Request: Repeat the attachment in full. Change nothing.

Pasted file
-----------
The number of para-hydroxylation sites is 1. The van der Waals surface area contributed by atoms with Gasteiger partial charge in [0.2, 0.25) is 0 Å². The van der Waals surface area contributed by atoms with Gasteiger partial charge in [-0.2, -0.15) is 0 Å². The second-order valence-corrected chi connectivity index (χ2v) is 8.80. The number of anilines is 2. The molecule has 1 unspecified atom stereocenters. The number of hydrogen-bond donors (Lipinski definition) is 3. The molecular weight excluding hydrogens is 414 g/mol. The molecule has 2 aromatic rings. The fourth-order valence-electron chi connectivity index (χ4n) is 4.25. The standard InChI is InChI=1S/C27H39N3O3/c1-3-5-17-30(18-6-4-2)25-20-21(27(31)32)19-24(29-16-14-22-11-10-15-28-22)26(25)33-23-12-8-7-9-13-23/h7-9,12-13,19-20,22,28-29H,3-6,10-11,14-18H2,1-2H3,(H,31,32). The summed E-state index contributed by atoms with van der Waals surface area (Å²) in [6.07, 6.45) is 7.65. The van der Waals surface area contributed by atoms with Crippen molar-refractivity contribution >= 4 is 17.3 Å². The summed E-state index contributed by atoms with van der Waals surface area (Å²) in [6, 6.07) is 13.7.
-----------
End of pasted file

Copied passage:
The number of para-hydroxylation sites is 1. The van der Waals surface area contributed by atoms with Gasteiger partial charge in [0.2, 0.25) is 0 Å². The van der Waals surface area contributed by atoms with Gasteiger partial charge in [-0.2, -0.15) is 0 Å². The second-order valence-corrected chi connectivity index (χ2v) is 8.80. The number of anilines is 2. The molecule has 1 unspecified atom stereocenters. The number of hydrogen-bond donors (Lipinski definition) is 3. The molecular weight excluding hydrogens is 414 g/mol. The molecule has 2 aromatic rings. The fourth-order valence-electron chi connectivity index (χ4n) is 4.25. The standard InChI is InChI=1S/C27H39N3O3/c1-3-5-17-30(18-6-4-2)25-20-21(27(31)32)19-24(29-16-14-22-11-10-15-28-22)26(25)33-23-12-8-7-9-13-23/h7-9,12-13,19-20,22,28-29H,3-6,10-11,14-18H2,1-2H3,(H,31,32). The summed E-state index contributed by atoms with van der Waals surface area (Å²) in [6.07, 6.45) is 7.65. The van der Waals surface area contributed by atoms with Crippen molar-refractivity contribution >= 4 is 17.3 Å². The summed E-state index contributed by atoms with van der Waals surface area (Å²) in [6, 6.07) is 13.7.